What this header is exceptionally effective at doing is embedding a strong element of logic in the same element that evokes the emotional response. Directly below the main headline is a set of five icons presenting five unique selling points in a functional way.
The brand knows that by using “salesy” language here, they would overplay their hand and compromise the effectiveness of the header. The strong emotions evoked by the image are balanced out by the product’s technical specifications. It goes so far as to provide the exact weight and the precise UV protection-level.
Notice how these specifications aren’t positioned in terms of how they would benefit the runner. These are simply cold, hard facts. And that’s something the visitor needs to build trust in the brand.
Don’t miss our in-depth guide: How to Write Awesome Website Content!
SomniFix – Heavy on Logic but Tempered with a Smart, Lighthearted Headline
If you’re selling a rather unconventional product that needs a lot of positioning before customers buy into its validity, leading with logic is a great idea.
SomniFix manufactures mouth strips that reduce snoring and other unpleasant symptoms of sleeping with your mouth open, and they dive headlong into this approach. The company’s homepage is packed with facts and claims – and the scientific evidence to back them up.
What SomniFix grasps is that snoring and morning cottonmouth are symptoms that people are probably pretty sheepish about discussing or hesitant to think about. Messaging that’s too heavy on emotion could be seen as making light of something quite sensitive.
The header image is stark and appropriately restrained. The copy is, on the whole, to the point and logical. Throughout the landing page, imagery and language are used in a very respectful way, as is appropriate for the product. But there’s one giant exception – the main headline.
SomniFix understands that hitting the visitor hard with logical messaging is critical to them buying into the need for their mouth strips. But the company also doesn’t want to run the risk of coming across as sterile. They also want the customer to have some kind of emotional response.
Hence the highly visible, extremely lighthearted headline: “Don’t Be A Mouth Breather.”
It’s a delicate balance and a bit of a gamble – but it works! There’s a literal interpretation – someone who actually breathes through their mouth when they sleep. But there’s also the figurative one – someone who isn’t open to new ideas.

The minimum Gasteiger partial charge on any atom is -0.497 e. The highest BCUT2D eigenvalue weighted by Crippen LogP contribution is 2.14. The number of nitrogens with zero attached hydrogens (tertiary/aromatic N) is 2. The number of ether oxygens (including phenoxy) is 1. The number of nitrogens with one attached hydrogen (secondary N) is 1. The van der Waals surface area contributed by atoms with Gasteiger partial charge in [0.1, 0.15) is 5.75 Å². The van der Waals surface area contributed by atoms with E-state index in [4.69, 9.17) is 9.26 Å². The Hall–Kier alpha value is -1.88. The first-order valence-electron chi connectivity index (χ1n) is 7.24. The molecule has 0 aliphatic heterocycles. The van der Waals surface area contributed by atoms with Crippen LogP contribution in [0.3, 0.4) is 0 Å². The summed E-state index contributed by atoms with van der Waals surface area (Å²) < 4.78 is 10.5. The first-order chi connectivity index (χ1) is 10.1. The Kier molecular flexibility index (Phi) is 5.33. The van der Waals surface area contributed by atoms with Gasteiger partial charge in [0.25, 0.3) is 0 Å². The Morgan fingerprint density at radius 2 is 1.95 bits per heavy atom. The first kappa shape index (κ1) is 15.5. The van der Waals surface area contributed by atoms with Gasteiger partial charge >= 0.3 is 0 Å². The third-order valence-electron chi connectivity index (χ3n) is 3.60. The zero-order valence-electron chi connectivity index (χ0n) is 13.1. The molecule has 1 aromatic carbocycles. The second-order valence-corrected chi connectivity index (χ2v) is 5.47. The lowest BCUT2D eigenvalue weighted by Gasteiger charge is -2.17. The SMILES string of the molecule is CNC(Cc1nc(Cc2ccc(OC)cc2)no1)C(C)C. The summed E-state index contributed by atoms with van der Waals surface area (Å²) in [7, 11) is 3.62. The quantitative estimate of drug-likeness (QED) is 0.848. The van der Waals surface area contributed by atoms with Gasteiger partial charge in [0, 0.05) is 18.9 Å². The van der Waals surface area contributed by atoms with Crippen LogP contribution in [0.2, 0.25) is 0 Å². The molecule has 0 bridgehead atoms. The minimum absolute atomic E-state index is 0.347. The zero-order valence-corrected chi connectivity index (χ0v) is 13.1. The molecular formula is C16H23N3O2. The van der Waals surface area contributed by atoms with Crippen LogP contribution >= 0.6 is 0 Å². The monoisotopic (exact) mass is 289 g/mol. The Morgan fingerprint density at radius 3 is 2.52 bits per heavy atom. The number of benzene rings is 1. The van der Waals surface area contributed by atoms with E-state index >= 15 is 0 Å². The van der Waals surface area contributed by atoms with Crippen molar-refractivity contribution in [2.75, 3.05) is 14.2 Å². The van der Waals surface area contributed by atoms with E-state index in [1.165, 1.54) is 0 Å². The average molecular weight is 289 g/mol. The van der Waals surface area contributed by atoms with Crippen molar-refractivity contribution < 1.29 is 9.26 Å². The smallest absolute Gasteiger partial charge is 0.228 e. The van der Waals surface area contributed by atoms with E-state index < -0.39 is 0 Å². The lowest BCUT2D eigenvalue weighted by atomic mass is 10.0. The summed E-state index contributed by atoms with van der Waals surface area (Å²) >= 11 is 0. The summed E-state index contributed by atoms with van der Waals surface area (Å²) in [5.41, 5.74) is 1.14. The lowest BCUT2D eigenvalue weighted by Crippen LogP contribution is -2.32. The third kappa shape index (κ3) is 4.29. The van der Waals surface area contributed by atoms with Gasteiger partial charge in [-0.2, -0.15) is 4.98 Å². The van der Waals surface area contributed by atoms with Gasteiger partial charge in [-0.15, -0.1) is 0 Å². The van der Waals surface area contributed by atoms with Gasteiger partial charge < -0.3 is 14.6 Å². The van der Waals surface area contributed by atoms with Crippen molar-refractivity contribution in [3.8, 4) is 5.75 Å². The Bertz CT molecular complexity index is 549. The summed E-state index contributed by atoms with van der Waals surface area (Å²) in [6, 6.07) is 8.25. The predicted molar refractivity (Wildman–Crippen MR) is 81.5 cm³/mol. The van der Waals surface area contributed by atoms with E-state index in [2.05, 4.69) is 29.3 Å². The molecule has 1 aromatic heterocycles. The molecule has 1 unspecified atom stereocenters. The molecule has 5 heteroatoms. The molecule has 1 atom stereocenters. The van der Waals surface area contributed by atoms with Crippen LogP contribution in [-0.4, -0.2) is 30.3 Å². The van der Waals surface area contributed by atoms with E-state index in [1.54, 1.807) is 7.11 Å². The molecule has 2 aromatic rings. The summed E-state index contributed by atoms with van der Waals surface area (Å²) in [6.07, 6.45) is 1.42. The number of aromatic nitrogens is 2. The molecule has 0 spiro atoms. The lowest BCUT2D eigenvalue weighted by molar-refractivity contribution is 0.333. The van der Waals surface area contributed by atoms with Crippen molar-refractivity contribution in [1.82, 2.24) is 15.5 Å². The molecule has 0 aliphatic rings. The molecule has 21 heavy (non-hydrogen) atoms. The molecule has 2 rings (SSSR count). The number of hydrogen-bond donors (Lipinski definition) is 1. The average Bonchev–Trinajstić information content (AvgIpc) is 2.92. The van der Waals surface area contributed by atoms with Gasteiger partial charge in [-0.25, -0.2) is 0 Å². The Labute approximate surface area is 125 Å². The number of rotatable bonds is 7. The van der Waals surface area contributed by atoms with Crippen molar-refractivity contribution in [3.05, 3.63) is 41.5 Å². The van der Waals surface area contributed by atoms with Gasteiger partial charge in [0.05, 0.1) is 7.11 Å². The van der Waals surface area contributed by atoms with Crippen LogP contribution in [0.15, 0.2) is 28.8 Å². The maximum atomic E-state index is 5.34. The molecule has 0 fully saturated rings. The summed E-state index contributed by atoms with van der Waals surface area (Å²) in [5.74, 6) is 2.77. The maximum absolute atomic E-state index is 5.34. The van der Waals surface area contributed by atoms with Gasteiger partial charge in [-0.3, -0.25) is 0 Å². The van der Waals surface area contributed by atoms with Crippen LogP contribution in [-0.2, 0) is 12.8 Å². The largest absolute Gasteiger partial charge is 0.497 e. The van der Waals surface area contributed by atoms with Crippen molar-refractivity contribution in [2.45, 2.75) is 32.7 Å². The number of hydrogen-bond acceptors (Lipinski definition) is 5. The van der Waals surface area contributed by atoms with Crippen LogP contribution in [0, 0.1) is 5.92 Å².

No matter how logical the rest of the page’s messaging is, this lighthearted message sticks in the back of the visitor’s mind. Do they want to be the kind of person who isn’t willing to try a scientifically sound, albeit unconventional, solution to a serious problem?
It’s a message that holds up a mirror to the visitor. It makes them think about their capacity for listening to reason. And it’s a terrific way to balance out the rest of the page’s fact-based messaging.
It’s so easy to overlook or forget how important your website’s messaging is. The role it plays in creating, nurturing, and converting leads can’t be overstated.
It’s also easy to underestimate the amount of thought that goes into creating effective messages. Selling is about much more than listing product specs or unique product features. And it’s more than making the visitor feel like they’re going to be living the life of their dreams once they click the “Buy Now” button.
Selling is about knowing how to combine these two approaches intelligently. It’s about understanding the balance that will resonate with your target audience, and then expressing that balance appropriately.
Think carefully about your site’s messaging. Look at it from a new lead’s perspective. Ask yourself whether it makes you buy into the brand on an emotional level. Ask yourself whether it allows you to make a critical assessment and comparison against the competitors.
Sign off on web messaging only when you can answer “yes” to both of these questions. Don’t be satisfied with anything less, because your customers won’t be.